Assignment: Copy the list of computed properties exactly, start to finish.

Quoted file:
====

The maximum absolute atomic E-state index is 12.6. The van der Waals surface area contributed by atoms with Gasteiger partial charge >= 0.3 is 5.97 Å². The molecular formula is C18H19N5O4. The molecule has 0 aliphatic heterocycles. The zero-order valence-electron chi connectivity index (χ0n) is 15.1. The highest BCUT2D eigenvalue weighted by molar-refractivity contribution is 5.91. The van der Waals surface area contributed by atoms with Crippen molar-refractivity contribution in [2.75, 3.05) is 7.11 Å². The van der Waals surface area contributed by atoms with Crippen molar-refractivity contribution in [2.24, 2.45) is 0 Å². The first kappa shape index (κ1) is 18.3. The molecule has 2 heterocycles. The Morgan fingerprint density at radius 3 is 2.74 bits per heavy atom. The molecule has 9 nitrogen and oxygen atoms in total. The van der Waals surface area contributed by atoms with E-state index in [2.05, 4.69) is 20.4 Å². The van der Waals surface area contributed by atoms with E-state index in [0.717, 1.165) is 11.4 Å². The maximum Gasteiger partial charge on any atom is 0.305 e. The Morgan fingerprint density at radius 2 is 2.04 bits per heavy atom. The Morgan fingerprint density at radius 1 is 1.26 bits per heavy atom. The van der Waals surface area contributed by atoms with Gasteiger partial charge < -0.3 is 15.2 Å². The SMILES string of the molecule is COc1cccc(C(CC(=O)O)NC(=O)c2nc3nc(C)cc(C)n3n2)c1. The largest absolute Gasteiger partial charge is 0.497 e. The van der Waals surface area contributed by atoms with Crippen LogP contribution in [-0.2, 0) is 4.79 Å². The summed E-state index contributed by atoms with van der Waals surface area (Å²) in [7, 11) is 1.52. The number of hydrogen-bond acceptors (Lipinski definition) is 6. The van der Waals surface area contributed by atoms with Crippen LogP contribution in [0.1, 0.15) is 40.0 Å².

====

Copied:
The maximum absolute atomic E-state index is 12.6. The van der Waals surface area contributed by atoms with Gasteiger partial charge >= 0.3 is 5.97 Å². The molecular formula is C18H19N5O4. The molecule has 0 aliphatic heterocycles. The zero-order valence-electron chi connectivity index (χ0n) is 15.1. The highest BCUT2D eigenvalue weighted by molar-refractivity contribution is 5.91. The van der Waals surface area contributed by atoms with Crippen molar-refractivity contribution in [2.75, 3.05) is 7.11 Å². The van der Waals surface area contributed by atoms with Crippen molar-refractivity contribution in [2.24, 2.45) is 0 Å². The first kappa shape index (κ1) is 18.3. The molecule has 2 heterocycles. The Morgan fingerprint density at radius 3 is 2.74 bits per heavy atom. The molecule has 9 nitrogen and oxygen atoms in total. The van der Waals surface area contributed by atoms with E-state index in [2.05, 4.69) is 20.4 Å². The van der Waals surface area contributed by atoms with E-state index in [0.717, 1.165) is 11.4 Å². The maximum Gasteiger partial charge on any atom is 0.305 e. The Morgan fingerprint density at radius 2 is 2.04 bits per heavy atom. The Morgan fingerprint density at radius 1 is 1.26 bits per heavy atom. The van der Waals surface area contributed by atoms with Gasteiger partial charge < -0.3 is 15.2 Å². The SMILES string of the molecule is COc1cccc(C(CC(=O)O)NC(=O)c2nc3nc(C)cc(C)n3n2)c1. The largest absolute Gasteiger partial charge is 0.497 e. The van der Waals surface area contributed by atoms with Crippen LogP contribution in [-0.2, 0) is 4.79 Å². The summed E-state index contributed by atoms with van der Waals surface area (Å²) in [7, 11) is 1.52. The number of hydrogen-bond acceptors (Lipinski definition) is 6. The van der Waals surface area contributed by atoms with Crippen LogP contribution in [0.1, 0.15) is 40.0 Å².